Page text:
Second only to Versailles, Château de Chenonceau is the most visited castle in France, and so we made it numero deux on our Loire Valley road trip. That’s a pretty decent bragging right considering the competition, but it’s more than merited.
The Grand Avenue leading to the entrance of the castle alone is half a mile of gorgeous, tree lined landscape. Double perks of visiting in the fall: lower crowds and foliage. Foliage, foliage everywhere.
Château de Chenonceau was built on a former mill, constructed and reconstructed over the course of four centuries. It’s unique architecture, the star of which is l’Ormes bridge and its’ five white stone archways gracefully extending over the River Cher, is the result of a number of remarkable women who lived and loved this famous chateau.
Built in 1513 by Katherine Briconnet, it was remodeled and enhanced by Diane de Poitiers (King Henry II’s mistress) before Catherine de’ Medici (King Henry II’s widow – are you following all of this?) took control and spent a small fortune on additions, not least of which was the gallery housed atop l’Ombres bridge. Then came Louise de Lorraine, Catherine’s daughter in law and Louise Dupin, who saved Chenonceau from destruction during the Revolution.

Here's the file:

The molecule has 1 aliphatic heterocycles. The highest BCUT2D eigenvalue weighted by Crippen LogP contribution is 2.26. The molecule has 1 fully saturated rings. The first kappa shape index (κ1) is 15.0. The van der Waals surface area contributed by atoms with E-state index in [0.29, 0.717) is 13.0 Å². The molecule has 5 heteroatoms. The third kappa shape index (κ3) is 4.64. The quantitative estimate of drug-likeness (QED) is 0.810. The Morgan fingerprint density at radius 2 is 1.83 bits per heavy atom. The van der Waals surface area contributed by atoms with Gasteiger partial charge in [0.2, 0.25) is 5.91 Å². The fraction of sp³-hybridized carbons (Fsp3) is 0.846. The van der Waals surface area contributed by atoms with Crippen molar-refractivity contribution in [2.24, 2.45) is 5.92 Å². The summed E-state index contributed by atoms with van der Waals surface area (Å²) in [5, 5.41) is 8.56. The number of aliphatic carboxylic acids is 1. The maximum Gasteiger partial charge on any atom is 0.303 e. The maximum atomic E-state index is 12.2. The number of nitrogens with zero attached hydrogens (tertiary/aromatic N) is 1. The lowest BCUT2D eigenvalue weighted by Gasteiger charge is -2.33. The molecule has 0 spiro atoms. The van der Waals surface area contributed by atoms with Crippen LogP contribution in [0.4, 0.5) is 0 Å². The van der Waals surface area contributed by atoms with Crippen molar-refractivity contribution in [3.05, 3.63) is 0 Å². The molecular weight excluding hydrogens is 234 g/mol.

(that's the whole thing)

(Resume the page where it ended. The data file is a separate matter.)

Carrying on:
One look and you can see what all the fuss was about.
Perhaps my favorite space in Chenonceau was the Grand Gallery, with it’s checkerboard flooring and arched windows that flood the hallway with sunlight. The view onto River Cher isn’t too bad either.
Two gardens flank Château de Chenonceau. To the left, an extensive space commissioned by Diane de Poitiers, to the right, a smaller, more intimate setting designed by Catherine de’ Medici.
So to review, we’ve got – beautiful gardens: check, Renaissance style architecture: check, surrounding moat/river: check, elaborate back story of Queens and Princesses: check. Basically everything you’re looking for in a classic French château is here in Chenonceau. Not too shabby.